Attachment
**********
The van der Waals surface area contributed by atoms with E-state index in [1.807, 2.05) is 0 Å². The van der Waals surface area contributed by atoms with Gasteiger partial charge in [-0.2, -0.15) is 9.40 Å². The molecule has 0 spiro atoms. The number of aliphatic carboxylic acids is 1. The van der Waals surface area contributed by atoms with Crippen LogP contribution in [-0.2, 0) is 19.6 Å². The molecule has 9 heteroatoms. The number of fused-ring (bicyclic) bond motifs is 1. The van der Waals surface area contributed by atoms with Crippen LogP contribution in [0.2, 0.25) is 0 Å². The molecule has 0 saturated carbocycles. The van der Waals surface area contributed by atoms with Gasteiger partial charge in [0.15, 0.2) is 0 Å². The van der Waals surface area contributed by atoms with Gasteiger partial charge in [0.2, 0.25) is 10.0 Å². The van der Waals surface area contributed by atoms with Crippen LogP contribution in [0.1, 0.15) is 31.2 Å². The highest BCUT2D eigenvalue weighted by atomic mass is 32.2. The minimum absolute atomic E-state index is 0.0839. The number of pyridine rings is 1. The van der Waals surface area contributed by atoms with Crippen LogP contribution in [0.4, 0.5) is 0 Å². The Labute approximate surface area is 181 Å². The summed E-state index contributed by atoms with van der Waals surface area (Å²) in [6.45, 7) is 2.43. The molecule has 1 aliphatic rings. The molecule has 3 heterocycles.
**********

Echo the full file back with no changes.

The van der Waals surface area contributed by atoms with E-state index in [1.807, 2.05) is 0 Å². The van der Waals surface area contributed by atoms with Gasteiger partial charge in [-0.2, -0.15) is 9.40 Å². The molecule has 0 spiro atoms. The number of aliphatic carboxylic acids is 1. The van der Waals surface area contributed by atoms with Crippen LogP contribution in [-0.2, 0) is 19.6 Å². The molecule has 9 heteroatoms. The number of fused-ring (bicyclic) bond motifs is 1. The van der Waals surface area contributed by atoms with Crippen LogP contribution in [0.2, 0.25) is 0 Å². The molecule has 0 saturated carbocycles. The van der Waals surface area contributed by atoms with Gasteiger partial charge in [0.15, 0.2) is 0 Å². The van der Waals surface area contributed by atoms with Gasteiger partial charge in [0.2, 0.25) is 10.0 Å². The van der Waals surface area contributed by atoms with Crippen LogP contribution in [0.1, 0.15) is 31.2 Å². The highest BCUT2D eigenvalue weighted by atomic mass is 32.2. The minimum absolute atomic E-state index is 0.0839. The number of pyridine rings is 1. The van der Waals surface area contributed by atoms with Crippen LogP contribution in [0.4, 0.5) is 0 Å². The Labute approximate surface area is 181 Å². The summed E-state index contributed by atoms with van der Waals surface area (Å²) in [6.45, 7) is 2.43. The molecule has 1 aliphatic rings. The molecule has 3 heterocycles.